This Shrikhand recipe is so easy and only has 5 ingredients

Happy Holi to all my friends celebrating! The days are finally getting longer and the signs of spring are around the corner, all of which are sure cause for celebration. For me, that means turning to my favorite spring recipes to kick off the season. In light of the Holi celebrations, I wanted to experiment with a recipe that ticks a lot of boxes for me when it comes to dishes I love. This shrikhand recipe is no-bake (just like my favorite recipe, this mango ice cream cake), make-ahead, and only takes five ingredients. Yes, you read that right. Essentially, this simple treat has all the ingredients for an easy, flavor-packed dessert!

Wait, what is Shrikhand?

Shrikhand is an Indian dessert with roots in Gujarati and Maharashtrian cuisine. It is made from suspended curd, which is strained yogurt with the whey removed. Traditional versions are made with cardamom and saffron, but I’ve seen different takes with rose, fruit, spice and nuts. I’ve even seen chocolate shrikhand doing the rounds on the internet! Although I didn’t grow up eating it regularly, I have eaten it several times at gatherings and love its simplicity and flavor. My version may be a little different from the others because I layered mine in a parfait. But each person makes their own flavor tweaks and tweaks, so feel free to experiment and customize to your liking.

It’s all about yogurt

I grew up in a house where two big pots of yogurt were always on our weekly grocery list. It was often used to make boondi, kadhi or my favourite, yogurt rice, and even served on its own as a side dish to dinner. Whatever the preparation, not a day went by that we didn’t eat yogurt. It also means I’m used to having a lot of leftover yogurt around. As a result, I like to get creative and try new ways to use it.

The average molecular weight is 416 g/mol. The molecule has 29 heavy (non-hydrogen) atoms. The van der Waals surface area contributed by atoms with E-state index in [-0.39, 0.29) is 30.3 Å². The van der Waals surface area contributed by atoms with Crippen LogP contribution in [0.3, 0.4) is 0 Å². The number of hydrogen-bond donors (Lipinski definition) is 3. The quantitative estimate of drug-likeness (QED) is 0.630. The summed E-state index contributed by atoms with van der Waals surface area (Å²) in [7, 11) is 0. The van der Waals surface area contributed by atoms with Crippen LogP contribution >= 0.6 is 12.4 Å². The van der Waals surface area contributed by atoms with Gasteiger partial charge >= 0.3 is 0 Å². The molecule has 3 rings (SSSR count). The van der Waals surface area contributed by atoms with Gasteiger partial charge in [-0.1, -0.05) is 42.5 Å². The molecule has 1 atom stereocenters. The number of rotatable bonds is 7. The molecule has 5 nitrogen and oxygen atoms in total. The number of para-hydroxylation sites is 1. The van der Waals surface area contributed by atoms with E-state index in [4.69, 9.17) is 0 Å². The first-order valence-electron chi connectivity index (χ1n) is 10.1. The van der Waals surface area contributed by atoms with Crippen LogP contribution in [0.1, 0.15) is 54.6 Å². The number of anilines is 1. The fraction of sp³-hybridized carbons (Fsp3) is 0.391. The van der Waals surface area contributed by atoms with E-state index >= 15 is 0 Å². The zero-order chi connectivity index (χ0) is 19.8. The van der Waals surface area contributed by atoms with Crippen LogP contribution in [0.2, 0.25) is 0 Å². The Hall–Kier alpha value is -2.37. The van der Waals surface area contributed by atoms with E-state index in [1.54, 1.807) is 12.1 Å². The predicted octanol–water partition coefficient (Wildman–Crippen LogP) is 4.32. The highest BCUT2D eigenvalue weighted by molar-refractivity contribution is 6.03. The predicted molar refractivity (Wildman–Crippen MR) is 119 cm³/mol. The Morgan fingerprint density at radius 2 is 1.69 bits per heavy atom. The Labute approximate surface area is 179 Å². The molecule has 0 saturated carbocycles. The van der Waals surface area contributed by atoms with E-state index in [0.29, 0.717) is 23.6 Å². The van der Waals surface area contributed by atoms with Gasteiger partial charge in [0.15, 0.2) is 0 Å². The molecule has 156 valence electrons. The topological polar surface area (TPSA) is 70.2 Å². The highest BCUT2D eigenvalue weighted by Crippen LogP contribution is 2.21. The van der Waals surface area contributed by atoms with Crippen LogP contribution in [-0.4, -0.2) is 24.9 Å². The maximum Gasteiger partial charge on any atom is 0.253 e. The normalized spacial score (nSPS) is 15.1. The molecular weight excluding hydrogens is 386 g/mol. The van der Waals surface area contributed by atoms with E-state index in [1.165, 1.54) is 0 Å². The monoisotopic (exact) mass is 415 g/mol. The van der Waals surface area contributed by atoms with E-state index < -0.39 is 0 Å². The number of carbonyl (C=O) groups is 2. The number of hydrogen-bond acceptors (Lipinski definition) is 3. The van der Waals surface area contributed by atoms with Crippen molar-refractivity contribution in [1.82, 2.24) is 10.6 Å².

First of all, you MUST use whole yogurt here. It’s a non-negotiable. If you’re using plain yogurt, I recommend straining longer for a thicker result. If you’re using Greek yogurt, when it’s already thick, I strain it overnight to make it even more luscious and creamy. I really covet the thick, whipped texture that can only be achieved if you’ve strained out as much liquid as possible. (And I can’t be the only one who likes their yogurt that way.) You might even be able to get away with using a dairy-free alternative with the same method, although I haven’t tried it myself. -same.

How to strain yogurt

I lay a cheesecloth over a hand strainer. This makes it easy to place the strainer on top of a large bowl. I then pour the yogurt into the colander and cover with the edges of the cheesecloth. I didn’t weigh my yogurt, but you can definitely pile a heavy plate or bowl on top of the yogurt to help squeeze out the liquid. Hetal from Milk and Cardamom has a good visual of the setup here.

How to flavor your Shrikhand

The sweetener: I prefer to use powdered sugar in this recipe, as I find it dissolves more easily in the yogurt, although you can also use granulated sugar. You can also use honey or maple syrup if you like, although I find that sometimes thins out the strained yogurt a bit. It does not bother you? Do not worry! Go with either of these sweeteners. The different versions of shrikhand I’ve tried over the years have varied in levels of sweetness. I’ve had some that are intensely sweet and some that are barely sweet. I like a little more sugar because I don’t want it to just taste like yogurt. But taste as you go and adjust as you see fit!

Spices: I could write a love letter to cardamom. The floral and sweet flavor is the epitome of nostalgia for me. In this recipe, it adds a nice heat to the flavor while still being subtle. The other star? Saffron. Yes, it’s an expensive spice, but a little goes a long way. I have this little jar and I find the flavor amazing. And yes, if you really want to leave it out, you can. To top it off, I used rose petals and cookies. But you can also use fresh fruit, pistachios, granola or whatever you prefer. Follow your happiness.

Can I prepare this recipe in advance?

Yes! You will need to plan ahead when it comes to straining yogurt. But once that’s done, all you have to do is whisk everything together in a bowl with a spatula. To store, cover with plastic wrap and store in the refrigerator. I recommend eating in a few days. That is, of course, if there are any left.

Michael M. Tomlin